The use of a powerful mouse model, RIP-Tag, has provided significant insights for the molecular mechanism of tumorigenesis in general, far beyond pancreatic neuroendocrine tumors (panNETs). In this model, the rat insulin promoter (RIP) drives the expression of the SV40 T antigen (Tag) in pancreatic β cells. The mice develop tumors through well-defined stages that are similar to human tumorigenesis, including hyperplasia, angiogenesis, adenoma, and invasive carcinoma in four months. However, this valuable preclinical mouse model does not develop metastatic disease.

To investigate molecular networks that drive the progression from primary cancer to metastasis, we have developed a bitransgenic mouse model, RIP-Tag; RIP-tva, in which the receptor for subgroup A avian leukosis virus (RIP-tva) is also expressed in pancreatic β cells. As such, genetic alterations can be introduced in vivo into pancreatic β cells by infection with avian retroviral vectors harboring desired genetic alteration (Figure 1). This approach has the advantage of introducing somatic genetic changes specifically into premalignant lesions of pancreatic β cells in a time-control manner, thus more faithfully mimicing sporadic tumor development. This approach also avoids any potential perturbation of normal tissue formation often observed in conventional transgenic models due to the ectopic expression of the gene of interest during development. In parallel, using cell lines derived from pancreatic neuroendocrine cell tumors in RIP-Tag; RIP-tva mice, further biochemical and cellular analysis can be easily performed in vitro.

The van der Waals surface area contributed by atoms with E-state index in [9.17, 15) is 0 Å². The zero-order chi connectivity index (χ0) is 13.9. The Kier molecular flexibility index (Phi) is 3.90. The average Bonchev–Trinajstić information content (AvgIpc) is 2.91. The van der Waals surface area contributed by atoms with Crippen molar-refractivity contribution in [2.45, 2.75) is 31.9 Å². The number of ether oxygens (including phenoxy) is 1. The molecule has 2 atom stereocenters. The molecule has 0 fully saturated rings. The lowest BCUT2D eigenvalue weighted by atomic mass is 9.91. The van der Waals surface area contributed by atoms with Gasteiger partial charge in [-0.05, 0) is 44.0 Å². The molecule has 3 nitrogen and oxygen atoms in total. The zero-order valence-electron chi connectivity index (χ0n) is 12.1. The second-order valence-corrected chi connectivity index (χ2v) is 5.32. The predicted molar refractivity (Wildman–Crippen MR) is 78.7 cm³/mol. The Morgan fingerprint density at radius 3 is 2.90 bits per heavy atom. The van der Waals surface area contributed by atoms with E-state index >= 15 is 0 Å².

The RCAS-tva system

Doxycycline-inducible PyMT mouse model